Cesarian Section

 

A cesarian section is a surgical operation to deliver a baby or babies by making one or several incisions in the abdomen (laparotomy) and uterus (hysterectomy) of the mother. A cesarian section in some rare cases is done to remove a fetus that does not manifest any life signs from the mother’s womb.


An upward trend in delivery by cesarian section has been found by the US Centers for Disease Control. Yearly since 1996, the percentage for cesarian section deliveries have increased, and in 2009 alone, 33% of those who gave birth in the US had cesarian section deliveries.

Purpose of Unplanned Cesarian Section

• Cesarian section is usually performed when abnormal conditions interfere with the mother’s labor and delivery thru the normal birth canal or vagina, causing a life threatening or health risk for the mother or baby or both. Unplanned cesarian section is done when the following conditions happen:

• The cervix of the mother stops dilating and the movement of the baby towards the birth canal has stopped, and the attempts of the medical professionals to help the mother to get contractions are no longer working.

• The baby is stressed as shown by the heart rate of the baby and further exposure to continued induction or labor will no longer be tolerated by the baby’s condition.

• A condition of a prolapsed umbilical cord – this happens when the umbilical cord gets through the cervix of the mother and this will lead to the interrupted oxygen supply to the baby.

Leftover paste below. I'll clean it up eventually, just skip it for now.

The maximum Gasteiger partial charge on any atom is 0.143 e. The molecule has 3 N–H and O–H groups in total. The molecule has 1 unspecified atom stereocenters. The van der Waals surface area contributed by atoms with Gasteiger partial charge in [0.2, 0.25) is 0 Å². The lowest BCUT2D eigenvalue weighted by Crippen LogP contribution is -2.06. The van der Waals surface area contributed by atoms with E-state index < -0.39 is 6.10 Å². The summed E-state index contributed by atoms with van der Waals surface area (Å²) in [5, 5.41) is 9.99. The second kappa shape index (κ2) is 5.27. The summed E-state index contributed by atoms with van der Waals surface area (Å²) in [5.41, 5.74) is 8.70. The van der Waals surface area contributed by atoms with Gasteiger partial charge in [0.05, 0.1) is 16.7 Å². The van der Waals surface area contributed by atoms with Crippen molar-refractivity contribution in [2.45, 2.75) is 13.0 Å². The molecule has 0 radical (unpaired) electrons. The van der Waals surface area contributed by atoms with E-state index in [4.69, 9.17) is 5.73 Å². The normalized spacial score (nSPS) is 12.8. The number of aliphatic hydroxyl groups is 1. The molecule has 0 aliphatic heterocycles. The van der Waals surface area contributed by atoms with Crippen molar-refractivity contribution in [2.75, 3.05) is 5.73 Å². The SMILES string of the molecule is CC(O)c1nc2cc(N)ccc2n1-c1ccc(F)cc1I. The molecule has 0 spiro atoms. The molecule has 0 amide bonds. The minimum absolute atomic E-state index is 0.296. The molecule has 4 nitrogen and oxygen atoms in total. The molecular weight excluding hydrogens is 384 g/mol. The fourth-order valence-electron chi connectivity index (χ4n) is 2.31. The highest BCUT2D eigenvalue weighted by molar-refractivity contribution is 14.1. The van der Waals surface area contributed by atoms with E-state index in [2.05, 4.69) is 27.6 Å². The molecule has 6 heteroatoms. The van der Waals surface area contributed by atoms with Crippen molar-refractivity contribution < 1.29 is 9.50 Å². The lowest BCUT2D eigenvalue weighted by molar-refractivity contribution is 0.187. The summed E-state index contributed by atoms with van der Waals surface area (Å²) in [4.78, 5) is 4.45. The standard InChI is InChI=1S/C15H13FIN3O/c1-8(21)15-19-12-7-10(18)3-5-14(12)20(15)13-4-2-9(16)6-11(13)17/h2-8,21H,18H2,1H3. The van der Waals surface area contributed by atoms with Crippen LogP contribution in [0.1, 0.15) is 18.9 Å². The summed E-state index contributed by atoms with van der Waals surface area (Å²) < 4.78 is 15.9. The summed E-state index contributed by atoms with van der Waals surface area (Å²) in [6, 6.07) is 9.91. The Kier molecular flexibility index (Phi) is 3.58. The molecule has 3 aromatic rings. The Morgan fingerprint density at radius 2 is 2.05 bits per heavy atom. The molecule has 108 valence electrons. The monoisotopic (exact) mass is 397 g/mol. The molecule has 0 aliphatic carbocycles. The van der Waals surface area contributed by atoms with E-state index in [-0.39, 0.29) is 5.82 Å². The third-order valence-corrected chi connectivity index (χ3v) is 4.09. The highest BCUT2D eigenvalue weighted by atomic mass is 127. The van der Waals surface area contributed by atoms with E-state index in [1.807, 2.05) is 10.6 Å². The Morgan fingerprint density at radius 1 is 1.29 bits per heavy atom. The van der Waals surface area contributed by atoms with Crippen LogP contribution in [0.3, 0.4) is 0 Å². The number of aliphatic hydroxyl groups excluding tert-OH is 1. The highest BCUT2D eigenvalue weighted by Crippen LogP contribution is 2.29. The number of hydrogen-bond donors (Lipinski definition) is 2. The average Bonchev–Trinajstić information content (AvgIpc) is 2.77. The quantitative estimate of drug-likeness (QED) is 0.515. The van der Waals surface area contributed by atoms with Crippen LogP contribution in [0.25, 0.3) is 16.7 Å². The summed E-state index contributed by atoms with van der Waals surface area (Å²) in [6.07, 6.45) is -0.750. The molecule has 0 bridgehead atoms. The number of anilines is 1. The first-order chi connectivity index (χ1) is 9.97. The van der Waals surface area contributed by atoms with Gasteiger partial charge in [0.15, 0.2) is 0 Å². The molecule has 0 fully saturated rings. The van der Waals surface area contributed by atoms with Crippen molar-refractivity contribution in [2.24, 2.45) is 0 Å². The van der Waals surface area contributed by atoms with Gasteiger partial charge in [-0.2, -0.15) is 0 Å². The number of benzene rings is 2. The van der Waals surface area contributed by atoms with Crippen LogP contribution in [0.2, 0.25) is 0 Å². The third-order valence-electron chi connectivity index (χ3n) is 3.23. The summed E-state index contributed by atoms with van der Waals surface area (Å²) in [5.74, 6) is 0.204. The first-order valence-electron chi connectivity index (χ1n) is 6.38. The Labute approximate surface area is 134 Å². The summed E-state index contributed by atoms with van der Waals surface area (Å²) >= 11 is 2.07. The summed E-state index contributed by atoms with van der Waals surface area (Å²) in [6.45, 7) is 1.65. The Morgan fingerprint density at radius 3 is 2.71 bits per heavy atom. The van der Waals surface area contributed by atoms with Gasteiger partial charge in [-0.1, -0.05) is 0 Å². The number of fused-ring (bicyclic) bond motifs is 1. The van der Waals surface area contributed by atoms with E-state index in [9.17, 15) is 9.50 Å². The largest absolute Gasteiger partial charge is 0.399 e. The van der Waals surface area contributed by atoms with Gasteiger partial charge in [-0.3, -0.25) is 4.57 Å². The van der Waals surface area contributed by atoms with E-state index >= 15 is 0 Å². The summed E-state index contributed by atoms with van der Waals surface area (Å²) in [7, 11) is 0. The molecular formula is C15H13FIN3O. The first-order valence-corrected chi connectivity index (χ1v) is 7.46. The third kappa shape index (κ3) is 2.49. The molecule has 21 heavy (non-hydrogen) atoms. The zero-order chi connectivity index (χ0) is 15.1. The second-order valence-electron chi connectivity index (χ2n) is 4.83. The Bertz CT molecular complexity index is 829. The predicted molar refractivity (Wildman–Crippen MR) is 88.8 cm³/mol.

• There is placental abruption – the placenta of the mother starts to separate from the wall of the uterus and this will also lead to the deprivation of oxygen for the baby.

• The mother has genital herpes or the water breaks – cesarian section is necessary to avoid infection to the baby.

Reasons for Planned Cesarian Section

These are the reasons for the mother to have planned cesarian section:

• The mother had previous cesarian section of more than one occurrence or the previous cesarian section of the mother was done with a vertical incision in the uterine – both cases will increase the risk for the mother’s uterus to rupture if baby is delivered through the vagina.

• The mother had myomectomy or other forms of invasive surgery in the uterine.

• The mother is expecting more than one baby – there are cases of twins being delivered through the vagina but multiple births require delivery by cesarian section.

• The baby is known to be large or a condition known as  macrosomia – this is usually true for mothers suffering from diabetes.

• The position of the baby before the expected delivery is transverse (sideways) or breech (bottom first).

• There is obstruction in the birth canal such as large fibroid which will hamper the delivery through the vagina.

• The mother has placenta previa – the placenta is covering the cervix because it is positioned very low in the uterus.

• The baby was diagnosed to have abnormality or malformation such as open neural tube defects that would make vaginal delivery very risky.

• The mother is tested positive on HIV (human immunodeficiency virus) and blood tests performed during the latter part of pregnancy showed that the virus count is very high.

A cesarian section delivery is surgery. So remember to take it easy and make sure that there’s plenty of support for you and the newborn baby. If you experience pain and or fever, call your doctor immediately and follow his advice.

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